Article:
In the next step, I double-crochet into the loops the blanket stitch creates along the top of the towel…here’s a tip: the distance between each blanket stitch should be about the width of a crochet stitch in the yarn you’re using. A good guide to the stitch width is to use the width of your crochet hook. If the blanket stitches are too close together, it will be hard to get your hook through the top loop. Too far apart and the first row of crochet will look sloppy. The goal is to have even stitch depth and width…but if it’s not perfect don’t worry!
Now to the fun crochet part! Join in the top loop that the first blanket stitch created along the top of the fabric. Work in Double Crochet across the whole top of the towel. This is your first row, and attaches your crochet to the towel. If you want a longer towel hanger, you can work a second or third row of Double Crochet at this point, or any other decorative stitch you would like.
Next, we need to decrease dramatically to get to make the top of the towel topper. To do this, I use an Extended Bobble stitch in this way:
- Yo, insert the hook into the indicated stitch or space and pull up a loop – 3 loops on the hook.
- Yo, pull through 2 loops – 2 loops on the hook.
- Yo, insert the hook into the same stitch or space and pull up a loop – 4 loops on the hook.
- Yo, pull through 2 loops – 3 loops on the hook.
- Yo, insert the hook into the same stitch or space and pull up a loop – 5 loops on the hook.
- Yo, pull through 2 loops – 4 loops on the hook.
- Yo, pull through 3 loops – 2 loops on the hook.
- Yo, pull through remaining 2 loops
I worked the Extended Bobbles (ExBobble) over each row like this: ExBobble in the first stitch, skip 2 stitches, ExBobble in the next stitch, skip 2 stitches. I continued this pattern over the entire row to the end. Ending the row with an ExBobble in the last stitch is important…but depending on a lot of factors (how wide your towel is, how thick your yarn is, how many blanket stitches you put on the top row of your towel), you may not have room to skip 2 between every ExBobble. That’s ok! When you get to the end, if you can only skip 1 before the last stitch, do that. The stitches are forgiving.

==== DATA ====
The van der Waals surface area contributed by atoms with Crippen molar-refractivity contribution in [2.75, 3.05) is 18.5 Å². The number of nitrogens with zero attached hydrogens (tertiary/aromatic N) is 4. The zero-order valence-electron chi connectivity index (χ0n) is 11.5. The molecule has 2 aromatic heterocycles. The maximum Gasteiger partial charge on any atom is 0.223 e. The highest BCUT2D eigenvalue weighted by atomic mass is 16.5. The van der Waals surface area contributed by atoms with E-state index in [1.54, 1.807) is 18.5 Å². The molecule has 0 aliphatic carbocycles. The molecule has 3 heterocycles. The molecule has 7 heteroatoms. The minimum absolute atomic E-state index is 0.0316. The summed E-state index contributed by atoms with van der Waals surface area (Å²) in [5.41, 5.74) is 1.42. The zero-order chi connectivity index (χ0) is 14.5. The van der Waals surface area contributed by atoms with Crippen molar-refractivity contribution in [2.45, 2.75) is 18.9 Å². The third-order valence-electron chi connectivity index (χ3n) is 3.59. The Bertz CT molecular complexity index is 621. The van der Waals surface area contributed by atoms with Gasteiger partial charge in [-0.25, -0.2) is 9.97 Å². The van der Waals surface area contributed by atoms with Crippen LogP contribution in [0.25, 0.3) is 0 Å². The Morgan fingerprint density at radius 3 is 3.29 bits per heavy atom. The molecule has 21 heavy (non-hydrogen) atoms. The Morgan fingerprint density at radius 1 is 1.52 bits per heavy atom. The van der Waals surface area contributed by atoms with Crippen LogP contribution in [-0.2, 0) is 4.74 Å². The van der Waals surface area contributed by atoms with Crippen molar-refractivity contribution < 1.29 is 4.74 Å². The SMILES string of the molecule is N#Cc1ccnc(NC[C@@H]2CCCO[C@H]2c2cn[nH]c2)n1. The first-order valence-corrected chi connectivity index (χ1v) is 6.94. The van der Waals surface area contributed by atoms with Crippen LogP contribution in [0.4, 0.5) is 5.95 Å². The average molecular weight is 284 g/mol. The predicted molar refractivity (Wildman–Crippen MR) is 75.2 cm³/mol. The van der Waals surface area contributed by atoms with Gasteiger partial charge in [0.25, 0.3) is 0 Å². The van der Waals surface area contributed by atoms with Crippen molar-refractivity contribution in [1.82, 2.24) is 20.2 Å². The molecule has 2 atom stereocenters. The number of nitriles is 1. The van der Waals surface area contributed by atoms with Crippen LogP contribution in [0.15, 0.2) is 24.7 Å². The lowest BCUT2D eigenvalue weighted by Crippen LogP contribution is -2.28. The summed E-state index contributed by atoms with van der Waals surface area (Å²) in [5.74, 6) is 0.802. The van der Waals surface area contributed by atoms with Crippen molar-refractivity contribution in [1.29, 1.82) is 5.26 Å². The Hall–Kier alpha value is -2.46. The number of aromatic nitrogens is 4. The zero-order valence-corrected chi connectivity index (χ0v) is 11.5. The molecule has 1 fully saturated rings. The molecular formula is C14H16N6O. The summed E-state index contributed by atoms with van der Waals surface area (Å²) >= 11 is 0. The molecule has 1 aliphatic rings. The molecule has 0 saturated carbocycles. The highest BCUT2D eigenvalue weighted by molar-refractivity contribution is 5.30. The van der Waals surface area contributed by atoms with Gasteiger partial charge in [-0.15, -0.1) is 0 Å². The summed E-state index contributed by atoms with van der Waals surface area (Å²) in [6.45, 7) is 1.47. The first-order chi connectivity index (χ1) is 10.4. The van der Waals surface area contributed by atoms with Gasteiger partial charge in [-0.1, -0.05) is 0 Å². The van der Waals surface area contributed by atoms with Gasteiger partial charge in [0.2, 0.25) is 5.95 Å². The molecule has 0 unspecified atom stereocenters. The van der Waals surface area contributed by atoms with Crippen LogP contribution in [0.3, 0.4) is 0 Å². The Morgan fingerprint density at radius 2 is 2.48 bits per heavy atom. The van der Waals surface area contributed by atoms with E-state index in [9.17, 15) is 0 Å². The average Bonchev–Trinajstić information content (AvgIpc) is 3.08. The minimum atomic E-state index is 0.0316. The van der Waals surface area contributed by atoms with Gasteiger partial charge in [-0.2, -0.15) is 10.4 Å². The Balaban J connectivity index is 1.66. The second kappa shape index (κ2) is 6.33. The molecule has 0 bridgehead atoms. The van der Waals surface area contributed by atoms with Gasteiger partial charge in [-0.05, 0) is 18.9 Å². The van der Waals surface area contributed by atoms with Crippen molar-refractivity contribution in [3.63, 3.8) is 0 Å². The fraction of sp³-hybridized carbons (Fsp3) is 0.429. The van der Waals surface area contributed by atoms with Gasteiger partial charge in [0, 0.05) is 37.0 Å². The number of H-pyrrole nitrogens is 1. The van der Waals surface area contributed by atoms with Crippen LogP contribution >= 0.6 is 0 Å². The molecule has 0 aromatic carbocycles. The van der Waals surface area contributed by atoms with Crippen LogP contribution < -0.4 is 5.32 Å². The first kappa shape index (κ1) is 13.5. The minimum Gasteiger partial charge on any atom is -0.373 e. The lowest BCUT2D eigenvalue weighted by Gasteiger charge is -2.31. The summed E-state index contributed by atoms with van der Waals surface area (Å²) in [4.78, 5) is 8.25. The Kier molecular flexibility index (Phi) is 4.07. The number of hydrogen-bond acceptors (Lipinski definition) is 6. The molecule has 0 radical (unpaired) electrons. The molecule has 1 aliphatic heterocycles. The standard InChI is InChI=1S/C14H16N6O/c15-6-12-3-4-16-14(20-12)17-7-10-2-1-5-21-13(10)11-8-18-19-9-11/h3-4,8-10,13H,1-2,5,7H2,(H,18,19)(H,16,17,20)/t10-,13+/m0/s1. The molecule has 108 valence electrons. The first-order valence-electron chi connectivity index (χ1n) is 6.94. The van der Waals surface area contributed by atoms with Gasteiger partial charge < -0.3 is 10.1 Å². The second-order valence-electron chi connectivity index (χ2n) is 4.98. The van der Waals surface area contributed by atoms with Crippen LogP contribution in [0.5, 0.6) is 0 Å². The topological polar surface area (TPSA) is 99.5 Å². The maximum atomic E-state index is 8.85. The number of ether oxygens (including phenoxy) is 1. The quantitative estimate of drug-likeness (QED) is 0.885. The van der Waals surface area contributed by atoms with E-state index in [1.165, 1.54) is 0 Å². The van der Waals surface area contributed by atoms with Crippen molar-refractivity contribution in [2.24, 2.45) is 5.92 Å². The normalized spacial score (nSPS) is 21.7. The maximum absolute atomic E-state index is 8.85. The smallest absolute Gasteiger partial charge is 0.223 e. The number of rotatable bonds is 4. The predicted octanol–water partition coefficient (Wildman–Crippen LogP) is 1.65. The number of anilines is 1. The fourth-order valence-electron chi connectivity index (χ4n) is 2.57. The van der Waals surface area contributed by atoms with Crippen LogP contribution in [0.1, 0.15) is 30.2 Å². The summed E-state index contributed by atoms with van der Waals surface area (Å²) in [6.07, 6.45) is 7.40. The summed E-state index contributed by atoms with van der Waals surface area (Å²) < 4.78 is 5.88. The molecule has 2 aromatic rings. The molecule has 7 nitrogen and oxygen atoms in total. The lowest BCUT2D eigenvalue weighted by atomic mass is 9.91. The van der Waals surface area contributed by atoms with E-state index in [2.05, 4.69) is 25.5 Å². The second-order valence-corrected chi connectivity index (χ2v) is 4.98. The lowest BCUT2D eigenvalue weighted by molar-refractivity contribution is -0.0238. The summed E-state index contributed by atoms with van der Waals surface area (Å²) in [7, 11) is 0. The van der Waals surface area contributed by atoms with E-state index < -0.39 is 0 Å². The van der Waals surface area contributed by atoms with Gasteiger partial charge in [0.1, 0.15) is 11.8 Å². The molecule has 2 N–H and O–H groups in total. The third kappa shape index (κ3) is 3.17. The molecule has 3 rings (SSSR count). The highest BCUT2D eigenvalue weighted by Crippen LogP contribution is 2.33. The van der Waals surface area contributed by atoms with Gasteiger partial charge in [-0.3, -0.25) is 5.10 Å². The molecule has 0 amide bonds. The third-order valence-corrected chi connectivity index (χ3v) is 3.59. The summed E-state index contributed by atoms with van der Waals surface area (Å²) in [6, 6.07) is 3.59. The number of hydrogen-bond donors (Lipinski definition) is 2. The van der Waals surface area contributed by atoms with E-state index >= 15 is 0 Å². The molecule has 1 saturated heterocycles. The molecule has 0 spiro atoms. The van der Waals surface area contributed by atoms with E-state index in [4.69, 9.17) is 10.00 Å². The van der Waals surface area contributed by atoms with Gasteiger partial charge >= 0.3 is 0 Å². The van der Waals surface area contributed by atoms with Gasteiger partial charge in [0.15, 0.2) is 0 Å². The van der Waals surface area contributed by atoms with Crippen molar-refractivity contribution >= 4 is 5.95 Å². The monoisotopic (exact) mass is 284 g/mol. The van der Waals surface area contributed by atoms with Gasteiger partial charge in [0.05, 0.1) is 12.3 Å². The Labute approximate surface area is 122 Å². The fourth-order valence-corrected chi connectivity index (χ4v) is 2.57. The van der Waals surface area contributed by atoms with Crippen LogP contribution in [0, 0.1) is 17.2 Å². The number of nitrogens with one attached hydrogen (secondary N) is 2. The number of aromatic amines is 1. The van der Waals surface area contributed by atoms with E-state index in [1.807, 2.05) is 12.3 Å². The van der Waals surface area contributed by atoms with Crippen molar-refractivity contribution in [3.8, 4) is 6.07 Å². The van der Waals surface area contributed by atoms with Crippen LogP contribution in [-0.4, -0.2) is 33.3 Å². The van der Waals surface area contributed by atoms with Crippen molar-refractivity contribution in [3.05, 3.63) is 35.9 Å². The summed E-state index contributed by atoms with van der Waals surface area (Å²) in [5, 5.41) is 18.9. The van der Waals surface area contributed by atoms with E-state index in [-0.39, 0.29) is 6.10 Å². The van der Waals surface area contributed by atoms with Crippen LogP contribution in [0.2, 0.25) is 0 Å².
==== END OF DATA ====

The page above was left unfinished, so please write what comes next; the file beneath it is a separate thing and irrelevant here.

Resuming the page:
On the following rows, I continued in the same pattern--ExBobble on the first stitch, work across skipping 2 stitches between each ExBobble, and ExBobble in the last stitch—unitl I completed a row that had only 3 ExBobbles in it. Now it’s time for the Button Hanger part of the towel!
To start the Button Hanger portion, chain 2, then DC into the first stitch. I put 2 DC into the next stitch and 3 into the 3rd stitch, for a total of 7 DC (that is, 1 ch2 and 6 true DC) across the 3 ExBobble stitches in the previous row. I repeated this row until the button hanger was about 8 inches long.
The last step is to make the button hole. To make the buttonhole, I started with a DC into the space between the 3rd and the 4th stitch. I did NOT start this row with a chain 2…we want the shell around the buttonhole to be flush with the end of the last DC row, so don’t start the row with a chain. I continued to DC into the same space between the 3rd and 4th stitch until the stitch was totally full and stretched out—9 DC in my case, but there may be more or less depending on your tension and yarn. Finish with a single crochet into the edge of the last stitch to attach the shell to the other side, then pull through your yarn to end off.
That’s it! Weave in ends, then take your finished towel to your local yarn store and find a button to match. I picked out some Dritz recycled plastic buttons that were a great color match.
Don’t these look great? And a good replica of the original, I think! I hope Mom will enjoy these for a lot of years, and if she ever needs new ones, they’re super-easy for me to make for her. I hope you enjoy this too—it’s a great craft for your kitchen or a quick gift! ~a